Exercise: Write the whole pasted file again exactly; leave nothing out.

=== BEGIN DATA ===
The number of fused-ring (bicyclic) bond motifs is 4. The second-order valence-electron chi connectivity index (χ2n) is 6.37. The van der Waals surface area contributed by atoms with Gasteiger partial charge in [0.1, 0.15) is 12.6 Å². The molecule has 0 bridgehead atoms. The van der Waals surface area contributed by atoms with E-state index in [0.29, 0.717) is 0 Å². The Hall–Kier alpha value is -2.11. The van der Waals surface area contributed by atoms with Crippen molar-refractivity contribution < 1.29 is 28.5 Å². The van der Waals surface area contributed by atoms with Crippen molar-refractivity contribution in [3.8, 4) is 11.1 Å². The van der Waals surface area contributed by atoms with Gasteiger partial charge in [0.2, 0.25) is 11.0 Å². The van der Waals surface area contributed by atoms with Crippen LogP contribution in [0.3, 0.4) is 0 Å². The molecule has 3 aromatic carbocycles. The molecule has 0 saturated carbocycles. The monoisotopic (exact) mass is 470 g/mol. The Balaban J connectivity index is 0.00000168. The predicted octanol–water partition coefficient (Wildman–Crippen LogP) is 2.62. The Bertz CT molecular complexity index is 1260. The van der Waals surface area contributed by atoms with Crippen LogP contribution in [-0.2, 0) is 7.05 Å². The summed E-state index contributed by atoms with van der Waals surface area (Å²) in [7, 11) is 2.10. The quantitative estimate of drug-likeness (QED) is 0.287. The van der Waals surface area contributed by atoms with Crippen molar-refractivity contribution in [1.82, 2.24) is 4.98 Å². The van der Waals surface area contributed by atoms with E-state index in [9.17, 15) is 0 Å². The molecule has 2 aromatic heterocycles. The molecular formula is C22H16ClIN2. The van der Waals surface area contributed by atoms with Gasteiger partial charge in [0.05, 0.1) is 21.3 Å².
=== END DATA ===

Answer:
The number of fused-ring (bicyclic) bond motifs is 4. The second-order valence-electron chi connectivity index (χ2n) is 6.37. The van der Waals surface area contributed by atoms with Gasteiger partial charge in [0.1, 0.15) is 12.6 Å². The molecule has 0 bridgehead atoms. The van der Waals surface area contributed by atoms with E-state index in [0.29, 0.717) is 0 Å². The Hall–Kier alpha value is -2.11. The van der Waals surface area contributed by atoms with Crippen molar-refractivity contribution < 1.29 is 28.5 Å². The van der Waals surface area contributed by atoms with Crippen molar-refractivity contribution in [3.8, 4) is 11.1 Å². The van der Waals surface area contributed by atoms with Gasteiger partial charge in [0.2, 0.25) is 11.0 Å². The van der Waals surface area contributed by atoms with Crippen LogP contribution in [0.3, 0.4) is 0 Å². The molecule has 3 aromatic carbocycles. The molecule has 0 saturated carbocycles. The monoisotopic (exact) mass is 470 g/mol. The Balaban J connectivity index is 0.00000168. The predicted octanol–water partition coefficient (Wildman–Crippen LogP) is 2.62. The Bertz CT molecular complexity index is 1260. The van der Waals surface area contributed by atoms with Crippen LogP contribution in [-0.2, 0) is 7.05 Å². The summed E-state index contributed by atoms with van der Waals surface area (Å²) in [7, 11) is 2.10. The quantitative estimate of drug-likeness (QED) is 0.287. The van der Waals surface area contributed by atoms with Crippen molar-refractivity contribution in [1.82, 2.24) is 4.98 Å². The van der Waals surface area contributed by atoms with E-state index in [9.17, 15) is 0 Å². The molecule has 2 aromatic heterocycles. The molecular formula is C22H16ClIN2. The van der Waals surface area contributed by atoms with Gasteiger partial charge in [0.05, 0.1) is 21.3 Å².